Newspaper article St Louis Post-Dispatch (MO)

Boeing Poised to Clinch $3B-Plus Kuwait F/A-18 Order (Print)

Newspaper article St Louis Post-Dispatch (MO)

Boeing Poised to Clinch $3B-Plus Kuwait F/A-18 Order (Print)

Article excerpt

*Kuwait's expected $3 billion Super Hornet order will keep production going in St. Louis through 2019.

*The U.S. Navy also has requested, and a congressional committee has recommended, funding for 12 new Super Hornets in next year's budget.

*Denmark and Canada are also weighing possible orders for Super Hornets, as well as Malaysia and Belgium.

* Without additional orders, Boeing's production of Super Hornets and Growlers will end in 2017.

Model: F/A-18E/F

Length: 60.3 feet

Height: 16 feet

Wingspan: 44.9 feet

Maximum takeoff weight: 66,000 pounds

Crew: One in E, two in F

Airspeed: Mach 1.8+

Ceiling: 50,000+ feet.

Combat range: 1,275 nautical miles, with two Sidewinder air-to- air missiles

Armament: One M61A1/A2 Vulcan 20mm cannon. Payload can include air-to-air, anti-ship and guided attack missiles, smart bombs and other munitions.

Source: U.S. Navy

WASHINGTON * In what could prove to be a major boost to the St. Louis economy, oil-rich Kuwait is expected to announce in coming weeks an order for 28 Boeing F/A-18E/F Super Hornets.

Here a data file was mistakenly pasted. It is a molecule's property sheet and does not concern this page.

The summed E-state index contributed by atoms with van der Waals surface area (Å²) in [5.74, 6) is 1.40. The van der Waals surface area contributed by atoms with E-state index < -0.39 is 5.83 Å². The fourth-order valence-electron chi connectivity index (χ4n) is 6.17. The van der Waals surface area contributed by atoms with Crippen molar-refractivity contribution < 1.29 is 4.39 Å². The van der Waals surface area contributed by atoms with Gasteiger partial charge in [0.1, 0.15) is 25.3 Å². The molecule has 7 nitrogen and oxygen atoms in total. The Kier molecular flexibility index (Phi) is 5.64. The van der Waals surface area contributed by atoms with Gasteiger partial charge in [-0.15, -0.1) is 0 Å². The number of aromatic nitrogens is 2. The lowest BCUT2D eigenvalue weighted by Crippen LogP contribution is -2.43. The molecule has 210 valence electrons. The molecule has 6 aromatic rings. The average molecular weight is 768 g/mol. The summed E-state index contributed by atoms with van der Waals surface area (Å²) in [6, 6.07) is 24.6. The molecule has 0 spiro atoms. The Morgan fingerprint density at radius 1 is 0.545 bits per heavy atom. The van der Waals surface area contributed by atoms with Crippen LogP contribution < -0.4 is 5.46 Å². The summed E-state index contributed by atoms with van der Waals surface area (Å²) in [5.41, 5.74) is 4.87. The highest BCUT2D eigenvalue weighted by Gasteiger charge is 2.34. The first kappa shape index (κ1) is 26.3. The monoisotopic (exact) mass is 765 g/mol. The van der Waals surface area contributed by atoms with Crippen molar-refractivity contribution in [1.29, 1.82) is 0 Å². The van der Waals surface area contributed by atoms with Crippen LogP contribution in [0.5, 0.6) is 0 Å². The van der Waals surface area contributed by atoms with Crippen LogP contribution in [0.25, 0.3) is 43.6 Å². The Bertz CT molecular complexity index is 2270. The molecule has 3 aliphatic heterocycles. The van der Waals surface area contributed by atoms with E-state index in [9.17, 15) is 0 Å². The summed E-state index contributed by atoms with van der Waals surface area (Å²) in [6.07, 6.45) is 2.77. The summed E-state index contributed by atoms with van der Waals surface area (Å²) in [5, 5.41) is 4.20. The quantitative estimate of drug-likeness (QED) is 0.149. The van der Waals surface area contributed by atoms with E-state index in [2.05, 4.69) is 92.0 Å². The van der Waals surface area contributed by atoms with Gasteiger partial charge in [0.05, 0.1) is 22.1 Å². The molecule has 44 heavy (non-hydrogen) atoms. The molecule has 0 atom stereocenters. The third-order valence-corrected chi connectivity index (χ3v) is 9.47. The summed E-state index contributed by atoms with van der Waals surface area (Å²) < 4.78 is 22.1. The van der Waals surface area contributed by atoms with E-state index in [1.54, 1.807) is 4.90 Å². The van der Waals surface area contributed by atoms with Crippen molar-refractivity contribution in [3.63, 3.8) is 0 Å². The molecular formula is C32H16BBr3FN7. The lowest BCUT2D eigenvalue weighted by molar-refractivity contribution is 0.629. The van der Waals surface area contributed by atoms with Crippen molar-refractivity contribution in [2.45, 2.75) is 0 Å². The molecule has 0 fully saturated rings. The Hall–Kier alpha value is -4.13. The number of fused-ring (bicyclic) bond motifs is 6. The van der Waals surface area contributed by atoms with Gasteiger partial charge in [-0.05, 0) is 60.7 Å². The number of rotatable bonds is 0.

It's a $3 billion-plus deal that will keep production humming at Boeing in St. Louis well into 2019, according to people familiar with the deal.

It's a significant coup for the St. Louis economy, which until recently was bracing for the likely shutdown of production of the Super Hornet and its electronics warfare sibling, the EA-18G Growler, as early as next year, as orders ran out.

Boeing is the St. Louis region's largest industrial employer with about 14,500 employees, with the vast majority working in north St. Louis County and St. Charles County.

Kuwait, which operates a fleet of earlier F/A-18 models, has signed a formal letter stating its firm plans to buy newer-model Boeing jets, according to one of the people who is familiar with the deal but was not authorized to speak publicly.

A second source confirmed that the U.S. government was working with Kuwait to approve the sale of advanced Boeing fighter jets, but gave no further details.

One U.S. official said the proposed Kuwaiti purchase of Super Hornets would be discussed as part of President Barack Obama's summit meeting with Gulf Cooperation Council leaders next week but said it was not clear the deal would be finalized then.

The expected deal would make Kuwait the second foreign country after Australia to order the new Boeing jets.

U.S. government officials declined further comment.

The Kuwait order, as well as recent moves by lawmakers to approve the U.S. Navy's request for 12 extra Super Hornets, should now provide sufficient comfort for Boeing to bet its own money to extend its St. Louis production line. It is currently expected to shut down at the end of 2017 without new orders.

Boeing spokeswoman Caroline Hutcheson said a near-term Middle Eastern order and congressional funding for 12 more Super Hornets would allow the company to continue delivering jets without a break in the production line. …

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